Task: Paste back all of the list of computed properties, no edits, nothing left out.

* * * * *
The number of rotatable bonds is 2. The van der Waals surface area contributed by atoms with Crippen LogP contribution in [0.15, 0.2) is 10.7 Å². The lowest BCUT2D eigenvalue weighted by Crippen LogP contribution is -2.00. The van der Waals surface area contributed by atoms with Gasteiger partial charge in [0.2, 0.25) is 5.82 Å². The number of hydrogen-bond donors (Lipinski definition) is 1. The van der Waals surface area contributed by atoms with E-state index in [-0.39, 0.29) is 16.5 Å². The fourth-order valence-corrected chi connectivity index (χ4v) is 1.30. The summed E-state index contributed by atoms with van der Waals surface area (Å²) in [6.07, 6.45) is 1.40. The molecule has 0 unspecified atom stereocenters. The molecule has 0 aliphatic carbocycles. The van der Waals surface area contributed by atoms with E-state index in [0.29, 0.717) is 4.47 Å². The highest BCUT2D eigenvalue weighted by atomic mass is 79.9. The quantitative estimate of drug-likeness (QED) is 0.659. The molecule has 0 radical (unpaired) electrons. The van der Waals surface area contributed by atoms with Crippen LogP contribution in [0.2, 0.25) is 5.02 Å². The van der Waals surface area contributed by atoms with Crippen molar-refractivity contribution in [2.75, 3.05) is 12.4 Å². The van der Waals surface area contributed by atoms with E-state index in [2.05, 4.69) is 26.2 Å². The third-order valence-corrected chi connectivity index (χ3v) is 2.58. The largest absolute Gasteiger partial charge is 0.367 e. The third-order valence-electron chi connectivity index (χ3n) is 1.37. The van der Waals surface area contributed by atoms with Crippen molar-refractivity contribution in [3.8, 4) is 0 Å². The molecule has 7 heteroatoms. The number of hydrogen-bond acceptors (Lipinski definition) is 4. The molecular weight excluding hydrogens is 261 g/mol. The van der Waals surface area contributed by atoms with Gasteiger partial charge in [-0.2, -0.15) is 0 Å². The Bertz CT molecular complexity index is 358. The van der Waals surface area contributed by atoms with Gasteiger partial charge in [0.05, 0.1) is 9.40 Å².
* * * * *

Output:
The number of rotatable bonds is 2. The van der Waals surface area contributed by atoms with Crippen LogP contribution in [0.15, 0.2) is 10.7 Å². The lowest BCUT2D eigenvalue weighted by Crippen LogP contribution is -2.00. The van der Waals surface area contributed by atoms with Gasteiger partial charge in [0.2, 0.25) is 5.82 Å². The number of hydrogen-bond donors (Lipinski definition) is 1. The van der Waals surface area contributed by atoms with E-state index in [-0.39, 0.29) is 16.5 Å². The fourth-order valence-corrected chi connectivity index (χ4v) is 1.30. The summed E-state index contributed by atoms with van der Waals surface area (Å²) in [6.07, 6.45) is 1.40. The molecule has 0 unspecified atom stereocenters. The molecule has 0 aliphatic carbocycles. The van der Waals surface area contributed by atoms with E-state index in [0.29, 0.717) is 4.47 Å². The highest BCUT2D eigenvalue weighted by atomic mass is 79.9. The quantitative estimate of drug-likeness (QED) is 0.659. The molecule has 0 radical (unpaired) electrons. The van der Waals surface area contributed by atoms with Crippen LogP contribution in [0.2, 0.25) is 5.02 Å². The van der Waals surface area contributed by atoms with Crippen molar-refractivity contribution in [2.75, 3.05) is 12.4 Å². The van der Waals surface area contributed by atoms with E-state index in [2.05, 4.69) is 26.2 Å². The third-order valence-corrected chi connectivity index (χ3v) is 2.58. The largest absolute Gasteiger partial charge is 0.367 e. The third-order valence-electron chi connectivity index (χ3n) is 1.37. The van der Waals surface area contributed by atoms with Crippen molar-refractivity contribution in [3.8, 4) is 0 Å². The molecule has 7 heteroatoms. The number of hydrogen-bond acceptors (Lipinski definition) is 4. The molecular weight excluding hydrogens is 261 g/mol. The van der Waals surface area contributed by atoms with Gasteiger partial charge in [-0.2, -0.15) is 0 Å². The Bertz CT molecular complexity index is 358. The van der Waals surface area contributed by atoms with Gasteiger partial charge in [0.05, 0.1) is 9.40 Å².